Dentsu Aegis Puts Merkle And Accordant To Work; Snap's Innovation Struggles

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Another Day, Another Data Play

Dentsu Aegis is wasting no time with its shiny new agencies, Merkle and Accordant. Carat US CEO Doug Ray will be promoted to president of product and innovation for Dentsu Aegis, where he’ll focus on developing custom data solutions across the holding company, reports Alex Bruell for The Wall Street Journal. Because Dentsu’s agencies are on a single P&L by region, Dentsu doesn’t need to create a central data unit à la Omnicom’s Annalect. “If an analyst from Merkle is relevant for a client at Carat, we will put those [full-time employees] on that business and that will be managed by Carat.” More.

Growing Pains

Snapchat may be the coolest startup in tech, but that’s a hard thing to maintain. Snap “needs to constantly create cool new things and Snapchat needs to consistently prove its ads actually work if it is to move from the small experimental section of advertisers' budgets and into the big leagues,” writes Lara O’Reilly for Business Insider. And while Snap is forced to constantly develop original products, its rivals (who are we kidding, Facebook) get to copy the notes and then take the test. Which explains why Snap just brought on Swiss engineer Laurent Balmelli, a specialist in developing software that prevents reverse engineering, reports Bloomberg.

The Shopper Share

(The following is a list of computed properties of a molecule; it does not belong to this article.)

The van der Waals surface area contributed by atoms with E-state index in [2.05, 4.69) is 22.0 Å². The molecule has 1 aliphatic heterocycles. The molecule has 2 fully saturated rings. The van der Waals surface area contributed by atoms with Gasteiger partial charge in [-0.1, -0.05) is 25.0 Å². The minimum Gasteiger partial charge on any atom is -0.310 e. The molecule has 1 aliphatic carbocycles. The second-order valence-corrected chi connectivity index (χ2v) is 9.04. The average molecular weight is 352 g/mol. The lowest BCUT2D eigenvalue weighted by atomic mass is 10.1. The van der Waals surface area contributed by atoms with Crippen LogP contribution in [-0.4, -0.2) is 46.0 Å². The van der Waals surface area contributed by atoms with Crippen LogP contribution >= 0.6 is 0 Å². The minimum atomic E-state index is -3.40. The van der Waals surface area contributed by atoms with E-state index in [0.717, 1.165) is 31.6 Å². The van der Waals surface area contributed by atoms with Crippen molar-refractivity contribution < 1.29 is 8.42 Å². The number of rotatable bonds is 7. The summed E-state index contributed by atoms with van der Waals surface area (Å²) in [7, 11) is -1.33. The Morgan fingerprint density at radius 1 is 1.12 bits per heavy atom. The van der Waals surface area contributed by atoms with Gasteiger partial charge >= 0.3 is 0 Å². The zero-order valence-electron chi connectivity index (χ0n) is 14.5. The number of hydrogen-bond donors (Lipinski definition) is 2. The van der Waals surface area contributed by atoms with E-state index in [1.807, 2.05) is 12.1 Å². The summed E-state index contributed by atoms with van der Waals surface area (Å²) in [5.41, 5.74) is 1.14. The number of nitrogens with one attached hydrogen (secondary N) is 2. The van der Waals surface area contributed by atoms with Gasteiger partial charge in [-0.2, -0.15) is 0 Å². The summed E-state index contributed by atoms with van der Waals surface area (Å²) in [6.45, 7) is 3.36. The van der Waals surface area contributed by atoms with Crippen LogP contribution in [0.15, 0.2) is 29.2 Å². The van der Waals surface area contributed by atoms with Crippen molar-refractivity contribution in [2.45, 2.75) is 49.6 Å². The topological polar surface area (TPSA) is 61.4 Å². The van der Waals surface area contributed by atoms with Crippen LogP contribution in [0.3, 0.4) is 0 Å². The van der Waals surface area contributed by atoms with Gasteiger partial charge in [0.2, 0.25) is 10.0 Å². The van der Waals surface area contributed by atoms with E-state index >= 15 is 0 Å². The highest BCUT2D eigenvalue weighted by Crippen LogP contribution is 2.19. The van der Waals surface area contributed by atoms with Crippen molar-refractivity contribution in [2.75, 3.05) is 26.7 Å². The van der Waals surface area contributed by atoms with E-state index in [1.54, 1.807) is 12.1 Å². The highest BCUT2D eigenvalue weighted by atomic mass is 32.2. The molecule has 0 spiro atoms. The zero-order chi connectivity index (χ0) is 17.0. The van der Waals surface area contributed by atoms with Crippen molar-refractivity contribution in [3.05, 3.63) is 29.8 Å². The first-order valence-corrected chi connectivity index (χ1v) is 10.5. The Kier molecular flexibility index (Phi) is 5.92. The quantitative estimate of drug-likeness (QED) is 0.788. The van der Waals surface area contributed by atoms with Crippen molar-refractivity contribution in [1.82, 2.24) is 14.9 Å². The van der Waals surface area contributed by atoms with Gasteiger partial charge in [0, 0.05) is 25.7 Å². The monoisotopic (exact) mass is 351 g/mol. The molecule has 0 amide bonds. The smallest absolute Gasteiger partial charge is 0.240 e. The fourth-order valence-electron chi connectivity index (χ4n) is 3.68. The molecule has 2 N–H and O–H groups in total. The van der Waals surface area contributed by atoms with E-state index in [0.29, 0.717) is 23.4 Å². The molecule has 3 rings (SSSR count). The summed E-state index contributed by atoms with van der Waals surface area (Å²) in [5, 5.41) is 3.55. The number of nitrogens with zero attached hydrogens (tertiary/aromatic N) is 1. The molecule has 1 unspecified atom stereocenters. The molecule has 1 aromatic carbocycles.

How do shoppers behave when local department stores fold? With large-scale brick-and-mortar shutdowns already on the books for 2017, it’s a question that many are trying to understand [AdExchanger coverage]. It’s tempting to assume nearby retailers would see an immediate boost in foot traffic when a rival closes, but a Foursquare study finds that’s not the case. “Instead, millennials surge to closing sales,” the study notes, and loyal shoppers will travel farther to visit the same retailer. It typically takes several months before select local rivals collect fall-off shoppers. More at Medium.

Team Barbie

Publicis has won Mattel’s $150 million media account, which it will service with a hybrid team from Mediavest Spark and DigitasLBi. According to Ad Age, DigitasLBi will focus on content, digital media and programmatic, including paid search, social and analytics. Mediavest Spark will handle strategy and offline buying. Both agencies declined to comment, so it’s not really clear what “strategy” means, but it’s yet another example of holding companies cobbling together assets from across their siloed networks to provide the digital agility clients need. More.

Bundle Up Against The Cold

The New York Times is taking an innovative approach to subscription bundling with a Spotify partnership announced on Wednesday. The limited time deal is for a one-year Times digital subscription (about $260) with a free Spotify subscription (typically $120 per year) thrown in. The Times of London tried a subscription bundle with Spotify in 2014, though The NYT comes with more scale and visibility. And Amazon tacked The Washington Post onto its Amazon Prime subscription for a promotion. Still, The NYT has struggled (along with everyone else) to get young people to roll out of their parents’ subscriptions and into their own regular payment cycles. More at Nieman Lab.

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